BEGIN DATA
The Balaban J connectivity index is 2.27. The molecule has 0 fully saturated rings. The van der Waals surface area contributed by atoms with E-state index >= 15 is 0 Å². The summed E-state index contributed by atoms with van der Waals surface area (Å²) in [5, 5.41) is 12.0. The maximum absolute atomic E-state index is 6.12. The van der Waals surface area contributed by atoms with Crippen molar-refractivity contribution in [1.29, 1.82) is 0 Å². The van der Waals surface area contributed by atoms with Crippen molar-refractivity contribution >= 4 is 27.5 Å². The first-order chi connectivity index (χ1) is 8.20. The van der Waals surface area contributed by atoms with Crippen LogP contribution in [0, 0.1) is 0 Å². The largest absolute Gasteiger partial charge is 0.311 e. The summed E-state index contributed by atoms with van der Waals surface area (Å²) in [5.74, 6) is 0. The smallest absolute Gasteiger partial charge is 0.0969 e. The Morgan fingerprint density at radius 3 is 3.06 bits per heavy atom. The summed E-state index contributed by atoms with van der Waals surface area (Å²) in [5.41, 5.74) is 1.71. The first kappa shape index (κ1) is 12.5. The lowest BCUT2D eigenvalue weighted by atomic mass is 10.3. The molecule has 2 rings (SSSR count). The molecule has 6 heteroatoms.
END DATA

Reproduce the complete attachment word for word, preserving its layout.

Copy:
The Balaban J connectivity index is 2.27. The molecule has 0 fully saturated rings. The van der Waals surface area contributed by atoms with E-state index >= 15 is 0 Å². The summed E-state index contributed by atoms with van der Waals surface area (Å²) in [5, 5.41) is 12.0. The maximum absolute atomic E-state index is 6.12. The van der Waals surface area contributed by atoms with Crippen molar-refractivity contribution in [1.29, 1.82) is 0 Å². The van der Waals surface area contributed by atoms with Crippen molar-refractivity contribution >= 4 is 27.5 Å². The first-order chi connectivity index (χ1) is 8.20. The van der Waals surface area contributed by atoms with Crippen LogP contribution in [0, 0.1) is 0 Å². The largest absolute Gasteiger partial charge is 0.311 e. The summed E-state index contributed by atoms with van der Waals surface area (Å²) in [5.74, 6) is 0. The smallest absolute Gasteiger partial charge is 0.0969 e. The Morgan fingerprint density at radius 3 is 3.06 bits per heavy atom. The summed E-state index contributed by atoms with van der Waals surface area (Å²) in [5.41, 5.74) is 1.71. The first kappa shape index (κ1) is 12.5. The lowest BCUT2D eigenvalue weighted by atomic mass is 10.3. The molecule has 2 rings (SSSR count). The molecule has 6 heteroatoms.